ERS Administrator Mary Bohman participated in a Washington Post panel discussion called “Transformers: The Future of Food” on Tuesday, June 13.
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For more information about the topics covered during the panel discussion, please visit the following related links:
Ag and Food Statistics: Charting the Essentials
A collection of 70 charts and maps presenting key statistics on the farm sector, food spending and prices, food security, rural communities, the interaction of agriculture and natural resources, and more.
The food dollar series measures annual expenditures by U.S. consumers on domestically produced food. This data series is composed of three primary series—the marketing bill series, the industry group series, and the primary factor series—that shed light on different aspects of the food supply chain. The three series show three different ways to split up the same food dollar.
America’s Diverse Family Farms
Family farms comprise 99 percent of U.S. farms, accounting for 89 percent of production. Small farms make up 90 percent of farms, operating nearly half of farmland. Still, large family farms accounted for 42 percent of production in 2015.
Food Away from Home
Consumption of food prepared away from home plays an increasingly large role in the American diet. In 1970, 25.9 percent of all food spending was on food away from home; by 2012, that share rose to its highest level of 43.1 percent.
Investigating Retail Price Premiums for Organic Foods
Since USDA began regulating organic labels on food in 2002, the organic food sector has been one of the fastest growing sectors in the food industry. According to the National Business Journal, total sales for organic food were just under $11.5 billion in 2004, climbing to an estimated $37 billion in 2015.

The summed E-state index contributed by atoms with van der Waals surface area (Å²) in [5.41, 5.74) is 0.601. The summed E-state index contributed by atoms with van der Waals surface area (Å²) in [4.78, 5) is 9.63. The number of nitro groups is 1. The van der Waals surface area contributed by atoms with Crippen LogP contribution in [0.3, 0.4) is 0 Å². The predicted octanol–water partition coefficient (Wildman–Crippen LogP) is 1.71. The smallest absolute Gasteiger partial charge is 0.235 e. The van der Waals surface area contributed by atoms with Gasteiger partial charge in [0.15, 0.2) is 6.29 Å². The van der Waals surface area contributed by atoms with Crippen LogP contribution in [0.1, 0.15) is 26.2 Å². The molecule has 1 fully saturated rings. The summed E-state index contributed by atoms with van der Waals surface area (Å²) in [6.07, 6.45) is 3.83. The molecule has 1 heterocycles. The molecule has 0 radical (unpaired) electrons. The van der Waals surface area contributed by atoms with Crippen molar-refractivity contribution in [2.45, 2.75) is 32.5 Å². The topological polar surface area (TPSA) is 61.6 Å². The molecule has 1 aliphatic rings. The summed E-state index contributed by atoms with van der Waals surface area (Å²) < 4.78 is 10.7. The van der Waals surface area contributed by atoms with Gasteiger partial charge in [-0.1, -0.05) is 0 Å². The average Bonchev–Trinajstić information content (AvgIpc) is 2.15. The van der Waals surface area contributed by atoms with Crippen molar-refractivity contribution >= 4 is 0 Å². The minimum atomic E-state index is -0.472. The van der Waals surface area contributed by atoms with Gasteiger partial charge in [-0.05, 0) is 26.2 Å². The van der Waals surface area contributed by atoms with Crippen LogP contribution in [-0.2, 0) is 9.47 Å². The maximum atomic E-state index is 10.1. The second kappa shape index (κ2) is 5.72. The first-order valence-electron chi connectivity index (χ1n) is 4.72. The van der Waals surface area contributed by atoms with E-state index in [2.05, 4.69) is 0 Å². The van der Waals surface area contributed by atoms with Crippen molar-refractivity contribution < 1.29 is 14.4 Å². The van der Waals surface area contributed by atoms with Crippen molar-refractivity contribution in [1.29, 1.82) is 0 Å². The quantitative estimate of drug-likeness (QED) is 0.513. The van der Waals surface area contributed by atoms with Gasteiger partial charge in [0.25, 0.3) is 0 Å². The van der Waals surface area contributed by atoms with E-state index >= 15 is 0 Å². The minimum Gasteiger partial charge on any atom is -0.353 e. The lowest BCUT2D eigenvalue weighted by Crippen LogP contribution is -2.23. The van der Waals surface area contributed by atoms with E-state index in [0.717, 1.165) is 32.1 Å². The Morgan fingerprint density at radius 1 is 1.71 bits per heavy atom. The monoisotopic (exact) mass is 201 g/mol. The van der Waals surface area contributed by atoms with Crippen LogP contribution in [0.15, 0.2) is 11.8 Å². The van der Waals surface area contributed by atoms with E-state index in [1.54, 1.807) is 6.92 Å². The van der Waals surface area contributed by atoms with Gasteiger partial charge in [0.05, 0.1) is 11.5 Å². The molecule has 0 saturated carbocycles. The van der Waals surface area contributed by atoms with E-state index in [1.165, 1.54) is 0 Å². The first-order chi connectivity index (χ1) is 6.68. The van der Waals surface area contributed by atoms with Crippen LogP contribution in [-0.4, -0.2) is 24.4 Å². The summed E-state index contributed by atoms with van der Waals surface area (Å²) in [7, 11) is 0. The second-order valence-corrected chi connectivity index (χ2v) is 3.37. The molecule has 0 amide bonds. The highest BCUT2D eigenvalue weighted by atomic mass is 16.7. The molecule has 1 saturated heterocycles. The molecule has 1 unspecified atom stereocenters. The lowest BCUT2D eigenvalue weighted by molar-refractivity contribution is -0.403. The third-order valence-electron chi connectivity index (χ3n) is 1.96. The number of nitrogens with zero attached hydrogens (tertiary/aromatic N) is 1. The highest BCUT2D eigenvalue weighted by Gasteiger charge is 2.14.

Despite Profit Potential, Organic Field Crop Acreage Remains Low
U.S. crop acres under USDA certified organic systems have grown rapidly since the National Organic Program (NOP) was implemented in 2002. Organic crop acreage increased from about 1.3 million to almost 3.1 million acres between 2002 and 2011. While acreage for some major field crops increased substantially, growth was modest for others.
The California Leafy Greens Industry Provides an Example of an Established Food Safety System
Firms participating in a recent ERS case study adopted food safety practices beyond just those required by the LGMA for many needs, including their own risk management, ease of operation, and to meet buyer demands. Labor costs, in the form of the food safety staff (including recordkeepers) and harvest foremen with food safety responsibilities, dominated the costs measured.
Regulation, Market Signals, and the Provision of Food Safety in Meat and Poultry
Public disclosure of food safety performance information of poultry slaughter plants encouraged those plants to improve food-safety practices and was correlated with fewer samples of broilers that test positive for Salmonella over 2006-14.